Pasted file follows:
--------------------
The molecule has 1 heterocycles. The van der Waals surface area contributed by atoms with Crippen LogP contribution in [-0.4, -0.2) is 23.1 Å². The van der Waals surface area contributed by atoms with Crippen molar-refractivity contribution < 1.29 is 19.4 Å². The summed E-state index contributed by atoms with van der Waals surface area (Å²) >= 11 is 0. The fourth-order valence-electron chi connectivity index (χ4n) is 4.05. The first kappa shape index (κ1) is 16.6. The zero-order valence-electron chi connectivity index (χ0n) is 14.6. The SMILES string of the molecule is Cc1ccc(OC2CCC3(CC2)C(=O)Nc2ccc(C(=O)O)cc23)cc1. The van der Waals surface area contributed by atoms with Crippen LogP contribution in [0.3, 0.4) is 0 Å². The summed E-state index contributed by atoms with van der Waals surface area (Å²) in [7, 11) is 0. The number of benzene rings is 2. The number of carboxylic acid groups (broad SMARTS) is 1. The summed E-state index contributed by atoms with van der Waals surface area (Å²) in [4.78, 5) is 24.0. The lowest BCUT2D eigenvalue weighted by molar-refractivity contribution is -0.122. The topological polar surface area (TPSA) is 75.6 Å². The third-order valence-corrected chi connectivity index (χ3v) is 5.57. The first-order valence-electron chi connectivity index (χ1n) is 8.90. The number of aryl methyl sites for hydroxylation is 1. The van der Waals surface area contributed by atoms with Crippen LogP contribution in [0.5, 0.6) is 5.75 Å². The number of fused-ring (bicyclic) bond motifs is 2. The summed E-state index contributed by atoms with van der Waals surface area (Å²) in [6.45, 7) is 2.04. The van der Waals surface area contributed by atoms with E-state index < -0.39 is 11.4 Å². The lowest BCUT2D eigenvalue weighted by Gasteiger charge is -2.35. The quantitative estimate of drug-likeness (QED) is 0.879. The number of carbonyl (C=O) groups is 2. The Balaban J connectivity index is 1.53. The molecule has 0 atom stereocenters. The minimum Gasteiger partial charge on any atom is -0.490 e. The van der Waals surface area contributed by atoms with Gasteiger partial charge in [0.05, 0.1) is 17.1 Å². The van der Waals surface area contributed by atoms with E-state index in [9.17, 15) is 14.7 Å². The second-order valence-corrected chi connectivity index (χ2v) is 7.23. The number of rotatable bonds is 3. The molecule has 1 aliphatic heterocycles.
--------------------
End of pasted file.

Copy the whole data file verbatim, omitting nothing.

The molecule has 1 heterocycles. The van der Waals surface area contributed by atoms with Crippen LogP contribution in [-0.4, -0.2) is 23.1 Å². The van der Waals surface area contributed by atoms with Crippen molar-refractivity contribution < 1.29 is 19.4 Å². The summed E-state index contributed by atoms with van der Waals surface area (Å²) >= 11 is 0. The fourth-order valence-electron chi connectivity index (χ4n) is 4.05. The first kappa shape index (κ1) is 16.6. The zero-order valence-electron chi connectivity index (χ0n) is 14.6. The SMILES string of the molecule is Cc1ccc(OC2CCC3(CC2)C(=O)Nc2ccc(C(=O)O)cc23)cc1. The van der Waals surface area contributed by atoms with Crippen LogP contribution in [0.3, 0.4) is 0 Å². The summed E-state index contributed by atoms with van der Waals surface area (Å²) in [7, 11) is 0. The number of benzene rings is 2. The number of carboxylic acid groups (broad SMARTS) is 1. The summed E-state index contributed by atoms with van der Waals surface area (Å²) in [4.78, 5) is 24.0. The lowest BCUT2D eigenvalue weighted by molar-refractivity contribution is -0.122. The topological polar surface area (TPSA) is 75.6 Å². The third-order valence-corrected chi connectivity index (χ3v) is 5.57. The first-order valence-electron chi connectivity index (χ1n) is 8.90. The number of aryl methyl sites for hydroxylation is 1. The van der Waals surface area contributed by atoms with Crippen LogP contribution in [0.5, 0.6) is 5.75 Å². The number of fused-ring (bicyclic) bond motifs is 2. The summed E-state index contributed by atoms with van der Waals surface area (Å²) in [6.45, 7) is 2.04. The van der Waals surface area contributed by atoms with E-state index < -0.39 is 11.4 Å². The lowest BCUT2D eigenvalue weighted by Gasteiger charge is -2.35. The quantitative estimate of drug-likeness (QED) is 0.879. The number of carbonyl (C=O) groups is 2. The Balaban J connectivity index is 1.53. The molecule has 0 atom stereocenters. The minimum Gasteiger partial charge on any atom is -0.490 e. The van der Waals surface area contributed by atoms with Gasteiger partial charge in [0.05, 0.1) is 17.1 Å². The van der Waals surface area contributed by atoms with E-state index in [9.17, 15) is 14.7 Å². The second-order valence-corrected chi connectivity index (χ2v) is 7.23. The number of rotatable bonds is 3. The molecule has 1 aliphatic heterocycles.